Blue Origin: 3D Printed Lunar Lander Engine Could Take First Woman to the Moon

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Throughout Blue Origin’s 20-year history, the aerospace manufacturer has taken steps to make access to space cheaper and more reliable by developing rocket engines, launch vehicles, and capsules that will take astronauts to the next space frontier. As part of NASA’s Human Landing System (HLS) award for the agency’s Artemis lunar exploration program, Blue Origin has created a three-stage lander that could take the first woman and next man to the surface of the Moon by 2024.

The company’s lunar lander system will be powered by an additively manufactured high-performance BE-7 engine, which engineers at Blue Origin have already begun hot-firing. On December 4, 2020, the program kicked off the fourth thrust chamber test series of its high-efficiency engine at NASA’s Marshall Space Flight Center in Huntsville, Alabama, bringing the program’s cumulative test time to 1,245 seconds and further demonstrating capabilities to land on the Moon.

Since April 30, 2020, Blue Origin has begun competing with Elon Musk‘s SpaceX and Leidos-owned aerospace company Dynetics to win a contract to build NASA’s next human lunar landing system that will deliver the first crewed mission to the Moon’s south pole in four years, as part of the third phase of the Artemis program. The three NASA commercial partners are expected to continue refining their lander concepts through the 10-month, $967 million contract base period that began in May 2020 and is ending in February 2021. Then, the agency plans to select two out of the three companies for the next phase of HLS development, to perform initial demonstration missions in 2023, and will ultimately culminate in crewed demonstration missions to the lunar surface beginning with the Artemis III mission in 2024.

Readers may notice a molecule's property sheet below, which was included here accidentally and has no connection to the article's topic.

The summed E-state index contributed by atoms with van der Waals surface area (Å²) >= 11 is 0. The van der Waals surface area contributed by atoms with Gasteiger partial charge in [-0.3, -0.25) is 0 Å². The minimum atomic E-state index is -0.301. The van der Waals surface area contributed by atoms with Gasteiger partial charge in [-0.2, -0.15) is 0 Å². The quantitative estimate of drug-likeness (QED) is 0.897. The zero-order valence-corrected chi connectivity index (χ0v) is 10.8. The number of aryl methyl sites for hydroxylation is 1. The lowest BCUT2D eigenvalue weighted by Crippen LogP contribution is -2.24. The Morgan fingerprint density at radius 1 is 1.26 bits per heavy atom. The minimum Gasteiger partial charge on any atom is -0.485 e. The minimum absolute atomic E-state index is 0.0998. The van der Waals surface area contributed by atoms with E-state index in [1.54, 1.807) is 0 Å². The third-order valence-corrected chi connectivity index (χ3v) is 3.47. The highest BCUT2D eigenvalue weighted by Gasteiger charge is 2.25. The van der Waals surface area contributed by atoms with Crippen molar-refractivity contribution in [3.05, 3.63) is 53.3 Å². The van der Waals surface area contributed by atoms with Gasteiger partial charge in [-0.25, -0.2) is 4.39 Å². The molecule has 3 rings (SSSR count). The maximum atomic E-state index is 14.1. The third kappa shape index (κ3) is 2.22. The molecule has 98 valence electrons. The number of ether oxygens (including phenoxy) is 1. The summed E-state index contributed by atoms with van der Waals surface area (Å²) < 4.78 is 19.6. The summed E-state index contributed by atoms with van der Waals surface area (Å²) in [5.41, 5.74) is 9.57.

Nonetheless, after the successful completion of the fourth BE-7 engine testing, Blue Origin founder Jeff Bezos was quick to announce on social media that his company’s 3D printed engine will not only power the Blue Origin-led HLS lunar lander, but it will be the one taking the first woman to the Moon. The e-commerce pioneer posted a video of the engine testing on Instagram and wrote: “This (BE-7) is the engine that will take the first woman to the surface of the Moon.”

The BE-7 is Blue Origin’s additively manufactured, high-performance, dual-expander cycle engine. Image courtesy of Blue Origin

Developed privately over more than three years, the BE-7 is the latest high-performance engine in the Blue Origin family. It builds upon the demonstrated success of the BE-3 PM hydrogen/oxygen engine that powers the New Shepard suborbital rocket. The BE-7 is a high-performance, additively manufactured liquid oxygen/liquid hydrogen lunar landing engine with 10,000 pound-force (lbf) of thrust – throttling down to 2,000 lbf of thrust for a precise landing on the Moon.

The latest hot fire testing further validates the engine that will power Blue Origin’s HLS in support of NASA’s Artemis program. So far, in this recent campaign, the thrust chamber was tested for a duration of 20 seconds, bringing the cumulative testing time on the BE-7 thrust chamber to 1,245 seconds.

“This thrust chamber test measured the ability to extract energy out of the hydrogen and oxygen cooled combustor segments that power the engine’s turbopumps – the key to achieving high engine performance,” said John Vilja, Senior Vice President of Blue Engines at Blue Origin. “The high specific impulse, deep throttling, and restart capabilities of the BE-7 make it the ideal engine for large lunar payload transport as well as many other in-space applications. Thanks to the NASA Marshall Space Flight Center team for their support in this testing. We value this partnership and are looking forward to more test campaigns with them.”